PhotoTour: Tasting Balsamic, Modena's Liquid Gold

In Modena, Italy, local families continue the age old tradition of producing balsamic in the attics of their family homes. Touring the Villa San Donnino was part of the Italian Days Food Experience, and a great way to taste Emilia Romagna. 

Villa San Donnino family Acetaia (atch-e-TIE-e), the attic where traditional balsamic is made

In the small attic, rows of 5-7 barrels, called a batteria, each decreasing in size from the largest at around 100 gallons and the smallest at about 10. Each barrel contains progressively older balsamic.

The batteria system progressively ages the liquid gold

Every winter, through a process called travasi, about 25% of the vinegar in the smallest barrel is removed and bottled, and younger vinegar from the barrel next in line replaces it.

used to check the progress of each barrel

This “topping off” siphoning cascade continues on up the line, with young vinegar replacing the older vinegar that has moved down the line.

Wood barrels leak balsamic on the floor

Wood barrels leak balsamic on the floor

The largest barrel is then replenished with the cooked concentrate and all are then left to do nothing more than mature and age.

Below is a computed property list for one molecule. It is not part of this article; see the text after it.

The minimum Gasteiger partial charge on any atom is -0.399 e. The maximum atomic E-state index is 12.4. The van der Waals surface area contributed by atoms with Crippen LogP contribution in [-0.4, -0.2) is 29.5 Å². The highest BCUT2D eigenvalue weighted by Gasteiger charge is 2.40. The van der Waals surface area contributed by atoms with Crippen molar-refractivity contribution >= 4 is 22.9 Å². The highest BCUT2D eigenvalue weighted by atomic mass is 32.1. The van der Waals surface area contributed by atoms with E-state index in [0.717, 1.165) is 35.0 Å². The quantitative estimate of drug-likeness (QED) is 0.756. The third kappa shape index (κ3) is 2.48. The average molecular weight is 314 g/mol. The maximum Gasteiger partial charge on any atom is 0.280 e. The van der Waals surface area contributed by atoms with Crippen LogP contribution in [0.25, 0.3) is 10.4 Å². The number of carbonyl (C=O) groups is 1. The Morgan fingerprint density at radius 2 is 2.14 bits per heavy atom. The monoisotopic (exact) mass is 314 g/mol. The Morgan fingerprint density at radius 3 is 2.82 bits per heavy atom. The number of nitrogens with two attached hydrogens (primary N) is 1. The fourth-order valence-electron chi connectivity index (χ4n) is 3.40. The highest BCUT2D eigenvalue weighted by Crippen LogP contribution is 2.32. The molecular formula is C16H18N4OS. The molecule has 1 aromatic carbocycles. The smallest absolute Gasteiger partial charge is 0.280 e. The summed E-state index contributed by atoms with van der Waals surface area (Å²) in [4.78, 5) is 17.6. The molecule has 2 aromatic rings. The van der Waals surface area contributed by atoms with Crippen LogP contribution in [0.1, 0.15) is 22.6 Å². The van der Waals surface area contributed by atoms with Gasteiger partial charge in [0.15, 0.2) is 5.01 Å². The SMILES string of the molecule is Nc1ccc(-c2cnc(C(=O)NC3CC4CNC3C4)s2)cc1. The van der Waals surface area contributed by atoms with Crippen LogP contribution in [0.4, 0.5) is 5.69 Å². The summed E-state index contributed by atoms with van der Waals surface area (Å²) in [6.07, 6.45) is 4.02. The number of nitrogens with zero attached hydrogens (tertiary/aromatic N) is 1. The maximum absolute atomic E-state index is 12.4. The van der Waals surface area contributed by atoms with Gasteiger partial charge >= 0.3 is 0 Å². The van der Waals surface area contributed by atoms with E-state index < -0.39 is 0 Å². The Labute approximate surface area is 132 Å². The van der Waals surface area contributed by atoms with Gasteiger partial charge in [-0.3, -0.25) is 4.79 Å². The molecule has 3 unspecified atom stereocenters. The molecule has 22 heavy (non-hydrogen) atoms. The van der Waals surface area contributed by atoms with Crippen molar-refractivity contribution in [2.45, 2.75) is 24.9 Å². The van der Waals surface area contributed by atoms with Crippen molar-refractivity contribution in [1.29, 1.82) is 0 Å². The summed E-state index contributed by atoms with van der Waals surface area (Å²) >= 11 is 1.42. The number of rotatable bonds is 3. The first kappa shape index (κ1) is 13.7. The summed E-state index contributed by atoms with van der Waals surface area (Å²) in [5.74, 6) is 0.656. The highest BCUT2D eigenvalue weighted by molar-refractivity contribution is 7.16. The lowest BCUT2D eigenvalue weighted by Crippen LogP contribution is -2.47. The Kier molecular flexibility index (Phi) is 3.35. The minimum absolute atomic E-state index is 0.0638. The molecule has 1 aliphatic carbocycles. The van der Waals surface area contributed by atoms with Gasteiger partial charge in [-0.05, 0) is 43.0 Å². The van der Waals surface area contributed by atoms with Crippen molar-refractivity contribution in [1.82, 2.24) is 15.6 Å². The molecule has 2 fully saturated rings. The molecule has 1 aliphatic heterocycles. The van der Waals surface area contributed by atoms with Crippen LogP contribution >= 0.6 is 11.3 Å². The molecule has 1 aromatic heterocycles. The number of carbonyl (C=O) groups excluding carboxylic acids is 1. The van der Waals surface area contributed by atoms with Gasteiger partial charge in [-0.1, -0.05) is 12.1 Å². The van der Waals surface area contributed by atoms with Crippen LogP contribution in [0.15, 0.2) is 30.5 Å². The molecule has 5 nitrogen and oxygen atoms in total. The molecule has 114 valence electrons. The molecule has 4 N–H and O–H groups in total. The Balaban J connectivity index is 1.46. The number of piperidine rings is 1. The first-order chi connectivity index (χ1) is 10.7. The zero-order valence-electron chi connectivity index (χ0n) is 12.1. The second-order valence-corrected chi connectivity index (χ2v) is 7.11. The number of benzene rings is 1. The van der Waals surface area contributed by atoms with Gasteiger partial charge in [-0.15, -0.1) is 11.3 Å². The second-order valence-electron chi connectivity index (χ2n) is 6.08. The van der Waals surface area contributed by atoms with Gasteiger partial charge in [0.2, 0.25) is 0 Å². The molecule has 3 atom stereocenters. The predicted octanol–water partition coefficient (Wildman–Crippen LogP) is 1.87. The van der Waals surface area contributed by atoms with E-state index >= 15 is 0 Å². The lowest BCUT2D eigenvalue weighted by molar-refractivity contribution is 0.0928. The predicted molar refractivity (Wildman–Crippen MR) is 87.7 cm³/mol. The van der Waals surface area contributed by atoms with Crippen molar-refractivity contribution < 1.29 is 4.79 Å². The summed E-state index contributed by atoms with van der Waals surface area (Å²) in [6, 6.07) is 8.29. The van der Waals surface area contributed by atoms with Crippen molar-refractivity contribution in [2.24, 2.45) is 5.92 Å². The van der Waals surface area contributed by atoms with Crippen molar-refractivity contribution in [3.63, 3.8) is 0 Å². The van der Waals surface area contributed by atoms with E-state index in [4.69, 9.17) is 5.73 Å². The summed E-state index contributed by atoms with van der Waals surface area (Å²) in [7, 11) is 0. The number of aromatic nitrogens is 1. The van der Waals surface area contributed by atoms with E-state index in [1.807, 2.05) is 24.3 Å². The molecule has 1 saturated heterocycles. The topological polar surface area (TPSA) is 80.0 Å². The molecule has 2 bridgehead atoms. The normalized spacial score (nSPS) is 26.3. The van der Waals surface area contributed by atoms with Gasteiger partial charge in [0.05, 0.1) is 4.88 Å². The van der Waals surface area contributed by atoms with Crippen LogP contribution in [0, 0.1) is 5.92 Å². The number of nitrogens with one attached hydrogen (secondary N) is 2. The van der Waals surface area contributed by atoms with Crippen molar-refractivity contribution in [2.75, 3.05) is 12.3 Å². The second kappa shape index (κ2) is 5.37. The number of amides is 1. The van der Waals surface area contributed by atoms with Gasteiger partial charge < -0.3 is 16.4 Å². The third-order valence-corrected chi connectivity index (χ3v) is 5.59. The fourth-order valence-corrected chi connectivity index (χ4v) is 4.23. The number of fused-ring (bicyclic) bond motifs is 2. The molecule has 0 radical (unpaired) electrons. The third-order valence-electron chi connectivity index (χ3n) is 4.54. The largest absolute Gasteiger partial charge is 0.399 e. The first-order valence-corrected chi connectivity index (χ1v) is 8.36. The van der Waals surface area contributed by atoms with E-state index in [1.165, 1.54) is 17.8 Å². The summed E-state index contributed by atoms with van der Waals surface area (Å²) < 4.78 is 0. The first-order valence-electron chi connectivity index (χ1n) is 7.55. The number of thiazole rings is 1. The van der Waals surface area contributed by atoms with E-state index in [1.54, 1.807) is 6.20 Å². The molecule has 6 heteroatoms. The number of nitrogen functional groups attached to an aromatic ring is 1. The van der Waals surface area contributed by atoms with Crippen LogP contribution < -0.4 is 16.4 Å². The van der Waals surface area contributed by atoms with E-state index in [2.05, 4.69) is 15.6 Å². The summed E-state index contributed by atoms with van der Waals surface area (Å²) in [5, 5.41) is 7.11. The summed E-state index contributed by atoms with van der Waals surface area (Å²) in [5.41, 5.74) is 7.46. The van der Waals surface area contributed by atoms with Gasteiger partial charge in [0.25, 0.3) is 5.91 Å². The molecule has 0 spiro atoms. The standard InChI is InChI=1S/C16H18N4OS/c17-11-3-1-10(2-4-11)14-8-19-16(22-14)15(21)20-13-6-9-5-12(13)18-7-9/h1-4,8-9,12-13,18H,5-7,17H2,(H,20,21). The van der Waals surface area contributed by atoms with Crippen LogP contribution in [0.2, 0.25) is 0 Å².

An antique balsamic bottler

Interestingly, tradition dictates that the barrels of the batteria are never changed as the process would be interrupted by a “shock” to the product by using new wood.

This barrel is still in use after over 100 years

The product and the wood must grow­ together. If a barrel leaks, a new one is built around it. 

Allesandro saved the best for last. Tasting each product is the best way to experience just how much age has influenced the balsamic.

Tasting IGP 3 year old balsamic, the lesser quality of all we tried, but still a huge improvement over store bought balsamic vinegar.

Barrels are left open but covered with a cotton cloth to allow for evaporation

Tasting Condiment, a form of balsamic not regulated by DOP. Delicious, but not as rich in flavor as those aged much longer.

The slow drizzle of a 12 year old Balsamic di Modena. Extraordinary.

Which one here is King?

The gold band indicates this is the 25 year old Balsamic di Modena, though you can tell just by looking at it. One drop is pure heaven.

Balsamic jelly on fresh ricotta cheese

You may think balsamic on vanilla gelato sounds strange, but the taste was out of this world!

A selection of balsamic and other vinegars produced by Villa San Donnino

If You Go

 

The Italian Days Food Experience will ruin you for forever for Italy's most iconic foods, but in the best possible way. Alessandro puts his heart and soul into making it much more than a tour. You'll be a Parmigiano cheese convert and a balsamic lover after the day is done. Book your tour online or at the Bologna Welcome infopoint in Piazza Maggiore. 


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Authentic Balsamic, Modena, Italy